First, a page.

Considering the input we've received lately, it looks like the option of
making signal handlers thread safe is going to be really difficult.
Likewise, finding "good places" to tuck in SleepEx calls is probaly not
going to be easy. (I still think SleepEx and User APCs have to be a much
faster and cleaner solutions than a hidden window - while rqeuiring the
exact same thing which is a set of polling points)
Which puts us back at the solution that uses a kernel driver to deliver
signals/APCs. While it would be very nice to be able to do things in
userspace only, that might just not be possible to do cleanly. And using
the driver model will defintly make the modifications *of postgresql*
Considering earlier comments of undocumented features etc, I tried to
work through all the background material to that post (including the
info where you had to register to get it). I've come up with the
1) There are actually *two* implementations.
a) Is the one references, that's on
b) Is the one on http://www.windevnet.com/wdm/articles/2001/0108/ [free
The main difference between these is that (a) uses the undocumented (see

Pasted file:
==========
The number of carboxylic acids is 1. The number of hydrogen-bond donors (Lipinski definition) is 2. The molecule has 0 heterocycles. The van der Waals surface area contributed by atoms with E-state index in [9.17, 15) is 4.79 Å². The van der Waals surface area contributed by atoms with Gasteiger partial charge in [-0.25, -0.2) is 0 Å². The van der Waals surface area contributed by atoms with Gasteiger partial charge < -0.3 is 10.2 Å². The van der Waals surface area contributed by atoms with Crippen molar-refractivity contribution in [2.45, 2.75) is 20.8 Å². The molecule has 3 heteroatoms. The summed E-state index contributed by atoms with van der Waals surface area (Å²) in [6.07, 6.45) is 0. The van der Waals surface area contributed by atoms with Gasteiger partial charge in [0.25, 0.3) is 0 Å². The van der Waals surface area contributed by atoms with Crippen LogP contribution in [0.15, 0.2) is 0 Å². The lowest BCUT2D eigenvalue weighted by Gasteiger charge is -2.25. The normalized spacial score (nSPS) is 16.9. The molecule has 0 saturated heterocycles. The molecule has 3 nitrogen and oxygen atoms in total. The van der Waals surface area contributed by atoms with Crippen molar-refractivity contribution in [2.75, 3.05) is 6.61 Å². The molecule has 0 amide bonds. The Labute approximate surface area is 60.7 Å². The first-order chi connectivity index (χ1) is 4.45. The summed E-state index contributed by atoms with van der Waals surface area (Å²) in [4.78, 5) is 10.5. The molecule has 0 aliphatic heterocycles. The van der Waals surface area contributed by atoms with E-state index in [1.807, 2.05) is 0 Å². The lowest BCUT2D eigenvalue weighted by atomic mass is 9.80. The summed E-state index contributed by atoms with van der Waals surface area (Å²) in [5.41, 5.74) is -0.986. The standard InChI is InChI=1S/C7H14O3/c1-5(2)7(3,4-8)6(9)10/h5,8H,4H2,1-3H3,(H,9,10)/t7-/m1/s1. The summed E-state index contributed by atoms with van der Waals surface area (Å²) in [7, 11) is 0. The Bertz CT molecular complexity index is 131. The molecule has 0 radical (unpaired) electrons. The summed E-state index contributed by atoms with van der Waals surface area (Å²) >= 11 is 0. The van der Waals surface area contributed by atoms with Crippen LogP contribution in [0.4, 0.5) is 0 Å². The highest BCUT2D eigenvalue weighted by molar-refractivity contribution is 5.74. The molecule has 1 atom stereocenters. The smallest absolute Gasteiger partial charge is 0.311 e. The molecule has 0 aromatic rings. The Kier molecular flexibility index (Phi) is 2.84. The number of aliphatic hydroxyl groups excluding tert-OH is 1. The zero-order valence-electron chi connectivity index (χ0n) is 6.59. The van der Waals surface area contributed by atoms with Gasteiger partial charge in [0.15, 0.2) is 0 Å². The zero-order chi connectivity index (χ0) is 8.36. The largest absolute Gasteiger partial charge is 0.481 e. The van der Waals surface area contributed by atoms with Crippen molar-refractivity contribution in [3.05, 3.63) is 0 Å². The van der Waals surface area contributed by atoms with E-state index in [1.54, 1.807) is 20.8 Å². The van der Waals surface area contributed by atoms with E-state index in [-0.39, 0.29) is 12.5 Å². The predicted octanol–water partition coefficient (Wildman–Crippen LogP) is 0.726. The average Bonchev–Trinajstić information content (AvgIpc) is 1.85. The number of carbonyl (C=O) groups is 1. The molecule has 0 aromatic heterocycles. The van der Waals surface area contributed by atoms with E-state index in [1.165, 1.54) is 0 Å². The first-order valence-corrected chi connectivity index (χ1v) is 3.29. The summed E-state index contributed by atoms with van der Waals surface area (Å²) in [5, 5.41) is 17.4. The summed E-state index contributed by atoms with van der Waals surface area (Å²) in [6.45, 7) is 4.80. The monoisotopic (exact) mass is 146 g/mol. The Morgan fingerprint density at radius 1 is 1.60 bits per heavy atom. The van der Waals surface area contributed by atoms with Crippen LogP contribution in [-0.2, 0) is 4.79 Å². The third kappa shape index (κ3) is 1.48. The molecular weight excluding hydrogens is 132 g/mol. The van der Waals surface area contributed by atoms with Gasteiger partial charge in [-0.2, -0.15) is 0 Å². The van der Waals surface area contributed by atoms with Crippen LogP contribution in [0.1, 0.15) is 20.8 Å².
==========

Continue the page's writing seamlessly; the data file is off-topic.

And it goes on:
later point) ETHREAD structure, whereas (b) appears to only use
documented kernel functions. (a) also supports "generic user APCs",
whereas (b) only supports signal functions (or rather, anything which
looks like it).
2) The ETHREAD structure is only semi-undocumented. See
http://www.microsoft.com/mspress/books/sampchap/4354b.asp [this is from
*the* guide to Win32 internals]. You can dump this structure from the
kernel debugger. While not documented, you can at least get at it. The
variable changed is clearly named "byte UserApcPending", so it should be
easy to keep track of. It sholdn't be too hard to check if it's present
at exactly that address in NT4, XP and 2003. The articles both list
Inside Windows NT as the soruce, and it's still there in Windows 2000
according to the link above.
This makes if feel quite a bit safer than I thought before.
3) Solution (a) is more generic, while still using less code in the
kernel driver. In (a) the driver just sets the process to alertable. In
(b) it actually calls the function.
It should be possible to load and unload the driver "on the fly" from
the postmaster assuming the user has permissions (for example, when
running from commandline). As well as installing it in the system for
It will completely remove the ability to run postgresql on a win32 box
if you don't have *access* to an admin account (to install the driver).
We'd probably need to ship the driver in binary format even for those
that get the source distribution - a lot more people have the SDK to
build programs than the DDK used to build drivers.
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|Next:||From: Andrew Dunstan||Date: 2003-12-19 20:24:46|
|Subject: Re: Signals on Win32 (yet again)|
|Previous:||From: Merlin Moncure||Date: 2003-12-19 13:44:45|
|Subject: Re: Signals on Win32 (was RE: [HACKERS] [PATCHES] fork/exec patch)|